Page 57: of Maritime Reporter Magazine (March 2018)
Annual World Yearbook
High Tech Meets Practical Skills
When talk turns to ‘Maritime Simulation’ visions of high-tech bridge simulators with seamless graph- ics and interwoven component simulators – engine room, DP systems, cargo loading – come to mind.
But modern simulation is so much more, a wholistic visual, audio, tactile and cereberal experience that prepares mariners to deal with a bevy of real-world situations.
By Greg Trauthwein
Modern maritime simulation has munication, situational awareness and Offshore Energy sional Training (MPT). evolved rapidly, driven by exponential the ability to multi-task in any situa- The energy slump has touched nearly “The oil and gas market slowdown leaps in computer and graphic display tion. every corner of the maritime market, has de? nitely been felt by the mari- power, a critical and valuable tool in Communication on the bridge and and the simulation training sector is no ners, industry, and training provid- the maritime training tool belt which between the bridge and traf? c control- exception, particularly painful as many ers alike,” said Captain Ted Morley, helps to develop a mariner who comes lers is often where problems can occur, had recently expanded to help fuel a Chief Operations Of? cer, Academic ready with not only knowledge and a said Rosemary G. Mackay, Modeling fast-growing business. Principal, MPT. Tangibly MPT felt the certi? cate, but the practical hand-on and Research Coordinator, Curriculum When the energy crisis hit and the pinch in student ? ow, with just more experience that is otherwise gained Development & Lead Engineering In- offshore market slowed, Resolve took than 14,000 students coming through only through sea time. But maritime structor, Resolve Maritime Academy, a hard evaluation of its maritime simu- the facilities in 2017, “which is kind of simulation is not only centered on Inc. So simulation at Resolve Maritime lation services and focused on ef? cien- an off-year for us” from MPT’s peak fast computers, seamless displays and Academy is not just about the technical cies, said Mackay. “We do things in a of 16,000+ students. “Our focus as a modern maritime equipment. The mar- side of simulation, rather the practical very ef? cient scale. We had to, but at training center is to keep the mariners itime simulation experience today is a side too. Resolve aspires to learn their the same time we still have to deliver working,” said Captain Morley. “If multi-layered, multi-faceted endeavor trainee’s strengths and weaknesses, top quality.” they are in oil and gas and not working, which combines complex maritime overloading them with information to A few blocks away in Fort Lauder- they can get trained to work in another navigation skills with the more mun- help test the boundaries of bridge per- dale is another top-tier and long-ten- sector. It might not be in the industry dane yet equally critical skills of com- formance, focus and response. ured training school, Maritime Profes- that they want, it might not be at the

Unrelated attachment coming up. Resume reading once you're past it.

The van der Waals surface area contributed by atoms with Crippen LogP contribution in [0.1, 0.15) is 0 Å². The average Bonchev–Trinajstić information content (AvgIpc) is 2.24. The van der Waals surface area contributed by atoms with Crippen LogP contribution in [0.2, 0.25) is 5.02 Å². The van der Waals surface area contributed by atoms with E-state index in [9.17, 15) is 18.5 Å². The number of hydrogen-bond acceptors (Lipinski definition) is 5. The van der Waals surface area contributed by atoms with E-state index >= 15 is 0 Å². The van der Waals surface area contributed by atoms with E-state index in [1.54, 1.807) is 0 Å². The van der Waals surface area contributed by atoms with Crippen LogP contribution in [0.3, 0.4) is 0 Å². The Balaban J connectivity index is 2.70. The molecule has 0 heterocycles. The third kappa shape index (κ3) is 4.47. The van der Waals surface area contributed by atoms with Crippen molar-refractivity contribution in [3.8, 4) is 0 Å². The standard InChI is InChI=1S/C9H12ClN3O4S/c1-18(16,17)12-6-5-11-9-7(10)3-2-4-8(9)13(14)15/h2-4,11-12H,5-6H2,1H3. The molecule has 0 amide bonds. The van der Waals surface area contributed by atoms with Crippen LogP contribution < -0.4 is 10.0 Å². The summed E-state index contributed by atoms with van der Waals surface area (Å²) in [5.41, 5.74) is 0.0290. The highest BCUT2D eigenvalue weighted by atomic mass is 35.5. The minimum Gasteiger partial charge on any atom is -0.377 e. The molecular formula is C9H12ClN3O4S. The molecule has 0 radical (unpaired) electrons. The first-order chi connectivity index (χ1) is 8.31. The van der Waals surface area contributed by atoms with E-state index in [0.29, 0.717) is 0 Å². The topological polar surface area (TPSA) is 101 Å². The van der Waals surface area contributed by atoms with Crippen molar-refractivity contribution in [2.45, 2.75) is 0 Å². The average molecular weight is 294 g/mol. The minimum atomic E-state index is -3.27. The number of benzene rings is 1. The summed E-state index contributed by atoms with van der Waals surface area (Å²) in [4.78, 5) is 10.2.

Capt. Ted Morley
Chief Operations Of? cer, Academic Principal, MPT, on
The future need for Maritime Simulation Training “The IMO is forecasting a 148,000 shortfall in trained of- ? cers by 2025, so there is ample opportunity for a manpower shift to other segments. Many DPOs are ? nding employment in wind farm development projects and, as always, recruiting and training veterans remains a vital mission.”
Photo: MPT www.marinelink.com 57
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